- The rapid growth of the Center of Excellence for Independent Validators in Pharmaceutical Logistics (CEIV Pharma) has led the International Air Transport Association (IATA) to consider a similar certification program for other cold chain items, such as perishable foods, The Loadstar reports.
- The challenge of fragmentation among potentially participating countries is at issue, however, since such a program could be costly to implement. Pharmaceutical companies can more easily absorb such costs.
- Such a program could significantly reduce waste, which may ultimately bring retailers, shippers, and forwarders on board for such a program.
Establishing a handling standard for perishable foods could create greater traceability within the supply chain, as well as help eliminate waste.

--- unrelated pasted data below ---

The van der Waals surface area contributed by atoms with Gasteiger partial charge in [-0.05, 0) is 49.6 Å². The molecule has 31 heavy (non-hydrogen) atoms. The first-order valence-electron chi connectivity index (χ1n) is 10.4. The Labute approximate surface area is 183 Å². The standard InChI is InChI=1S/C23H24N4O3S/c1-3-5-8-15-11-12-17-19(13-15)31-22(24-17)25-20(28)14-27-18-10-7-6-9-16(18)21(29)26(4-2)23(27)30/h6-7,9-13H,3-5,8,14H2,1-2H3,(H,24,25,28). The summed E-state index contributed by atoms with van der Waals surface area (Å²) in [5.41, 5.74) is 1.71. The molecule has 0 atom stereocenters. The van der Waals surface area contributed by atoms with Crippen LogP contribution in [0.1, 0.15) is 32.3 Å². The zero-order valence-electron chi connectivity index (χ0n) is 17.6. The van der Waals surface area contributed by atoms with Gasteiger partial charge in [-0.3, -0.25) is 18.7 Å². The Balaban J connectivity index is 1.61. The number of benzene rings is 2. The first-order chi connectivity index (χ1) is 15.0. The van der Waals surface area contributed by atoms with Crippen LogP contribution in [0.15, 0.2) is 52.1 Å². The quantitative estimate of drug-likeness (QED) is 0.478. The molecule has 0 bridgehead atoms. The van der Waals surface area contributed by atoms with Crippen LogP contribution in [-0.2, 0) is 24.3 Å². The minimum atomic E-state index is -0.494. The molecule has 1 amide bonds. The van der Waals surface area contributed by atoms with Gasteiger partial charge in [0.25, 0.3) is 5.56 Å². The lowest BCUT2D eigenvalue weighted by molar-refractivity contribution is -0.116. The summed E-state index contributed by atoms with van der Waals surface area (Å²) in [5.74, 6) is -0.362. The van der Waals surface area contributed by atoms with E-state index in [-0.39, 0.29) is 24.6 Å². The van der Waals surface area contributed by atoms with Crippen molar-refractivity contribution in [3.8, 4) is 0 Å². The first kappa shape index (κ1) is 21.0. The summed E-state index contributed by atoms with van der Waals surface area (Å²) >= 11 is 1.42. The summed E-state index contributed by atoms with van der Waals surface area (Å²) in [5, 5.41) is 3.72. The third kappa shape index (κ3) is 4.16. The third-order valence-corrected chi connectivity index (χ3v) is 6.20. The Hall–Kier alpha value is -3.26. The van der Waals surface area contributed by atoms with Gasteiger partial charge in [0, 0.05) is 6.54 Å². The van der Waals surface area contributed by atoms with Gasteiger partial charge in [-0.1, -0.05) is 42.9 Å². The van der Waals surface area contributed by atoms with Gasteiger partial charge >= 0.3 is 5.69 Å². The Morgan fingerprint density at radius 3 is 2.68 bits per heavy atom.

Quality assurance standards vary throughout the world, making traceability for contamination a challenge. The challenge intensifies when suppliers are spread across the globe, all with differing ideas about refrigeration and transport necessities. In the process of tracking down the source of a contaminant, tremendous amounts of food are wasted for fear that they too carry the same parasite or germ. A global standard of handling could erase much of that waste, as an established system of source traceability could be employed to more quickly resolve public health hazards.
A further benefit to establishing a worldwide standard of handling within the cold chain involves waste in the form of poor storage. Thanks to the gap between harvest or picking time versus transport to market, by the time many perishables are put on a plane, they've nearly expired. That staleness is then exacerbated by potentially malfunctioning cold storage systems within local airlines, which have no oversight requirements for effective refrigeration. Requiring a temperature standard would help preserve these perishables, possibly aiding populations with a high degree of poverty-induced hunger.